MEET LAURIE

I am a small business owner and an Orono Town Councilor. I grew up in Pennsylvania.  As a teenager, I rode my bicycle up the coast of Maine to Bar Harbor and then to Bangor.  That first visit to Maine kindled my desire to one day make it my home.


After high school, I spent a year living and working on a Kibbutz. It is there that I fell in love with soils. I studied soil science in college and worked for the Soil Conservation Service, USAID, and the USDA Forest Service.  In my 30s, I completed my PhD in soils and global change at UCBerkeley. A faculty position at the University of Maine brought me to Orono in 1999.  

 

My hobby during my 9 years at UMaine was making buildings more energy efficient. I turned that into my business: Osher Environment Systems. We assist building owners to lower their heating costs and their CO2 contributions to the atmosphere. 

 

Over the last decade, I've advocated in support of legislation to protect the climate, fully fund schools, give civil rights to LGBTQ people, provide healthcare for all, grant workers the right to earn leave, and provide services for adults with disabilities.  As Orono’s Representative to the Maine House, I’ll bring my perspective, experience, vision, and persistence to the work of implementing policies that improve Maine.  

WHERE I COME FROM 

I was born and raised in Philadelphia, PA.  My mom was a third grade teacher and later a real estate agent and my dad was a pediatrician.  My parents followed the example of their immigrant parents; they were dedicated to family and served in leadership roles in their communities.  They volunteered for boards, actively raised funds for non-profit organizations, and instilled this tradition of service in their four children.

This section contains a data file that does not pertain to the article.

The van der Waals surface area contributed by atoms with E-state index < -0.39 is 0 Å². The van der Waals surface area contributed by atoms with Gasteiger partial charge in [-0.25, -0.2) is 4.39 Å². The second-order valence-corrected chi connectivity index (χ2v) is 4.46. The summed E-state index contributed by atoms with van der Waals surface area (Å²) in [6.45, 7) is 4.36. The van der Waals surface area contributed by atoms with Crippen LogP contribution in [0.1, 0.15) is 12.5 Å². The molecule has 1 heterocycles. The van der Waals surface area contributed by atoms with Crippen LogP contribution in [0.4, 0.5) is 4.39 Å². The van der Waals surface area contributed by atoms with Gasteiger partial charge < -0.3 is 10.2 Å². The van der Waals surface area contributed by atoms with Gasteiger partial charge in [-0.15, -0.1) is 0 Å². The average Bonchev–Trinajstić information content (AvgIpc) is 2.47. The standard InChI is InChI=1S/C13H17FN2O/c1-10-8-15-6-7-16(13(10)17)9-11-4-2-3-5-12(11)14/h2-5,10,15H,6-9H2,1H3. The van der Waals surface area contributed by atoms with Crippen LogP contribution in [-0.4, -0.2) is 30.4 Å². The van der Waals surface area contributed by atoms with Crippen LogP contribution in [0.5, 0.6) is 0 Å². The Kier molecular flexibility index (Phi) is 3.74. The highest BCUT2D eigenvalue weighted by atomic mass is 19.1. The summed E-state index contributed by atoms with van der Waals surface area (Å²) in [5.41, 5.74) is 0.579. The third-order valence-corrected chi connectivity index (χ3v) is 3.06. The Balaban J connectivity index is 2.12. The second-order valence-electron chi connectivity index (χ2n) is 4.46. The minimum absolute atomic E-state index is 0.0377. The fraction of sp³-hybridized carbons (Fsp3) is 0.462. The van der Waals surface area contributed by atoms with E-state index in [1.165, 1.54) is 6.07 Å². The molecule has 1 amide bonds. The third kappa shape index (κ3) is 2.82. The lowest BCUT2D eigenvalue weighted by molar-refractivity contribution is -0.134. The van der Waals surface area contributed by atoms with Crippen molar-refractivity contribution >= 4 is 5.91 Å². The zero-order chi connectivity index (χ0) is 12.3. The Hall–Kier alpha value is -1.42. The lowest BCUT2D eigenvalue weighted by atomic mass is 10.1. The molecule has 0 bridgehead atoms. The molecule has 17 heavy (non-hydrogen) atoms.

There was a community owned ice skating rink in our neighborhood, and we all enjoyed being there.  My parents served on the board, did fund-raising, and ice danced as featured skaters in community shows. My brothers played ice hockey and my sister and I figure skated, competing at rinks throughout the region from shortly after we learned to walk into our teens.  In school, I participated in the arts and in sports and was elected to leadership roles by my peers. 

BECOMING A SCIENTIST

As a teenager, I wanted to learn about farming, so I spent a year living and working on a Kibbutz in Israel. It is there that I fell in love with soils. I returned to the US and studied soil science and international agriculture at Cornell University. After college, I worked for the USDA Soil Conservation Service (now called NRCS) mapping soils in North Carolina.  I attended North Carolina State University and earned a Master of Science in Soils and Geomorphology.  My research, conducted during a year living in the Upper Amazon Basin in Peru, was funded by the US Agency for International Development’s agricultural technology transfer program.  The goal of the work was to provide information to local farmers to assist them to transition agricultural practices that were more sustainable than shifting cultivation.  

 

I worked as a soil scientist and watershed scientist for the USDA Forest Service in Alaska, Colorado and California.  My job was to provide scientific input for land management decisions, to map soils, and to delineate wetlands so that the habitats of endangered species could be protected from deforestation. This was during the late 1980s, when scientists began sounding the alarm that increasing CO2 in the atmosphere would destabilize the climate and the economy.  I proposed that the Forest Service begin managing forest soils to enhance their organic matter (carbon) storage capacity, but there was no policy in place to restrict the cutting of trees because of their role in storing carbon in Forest Soils.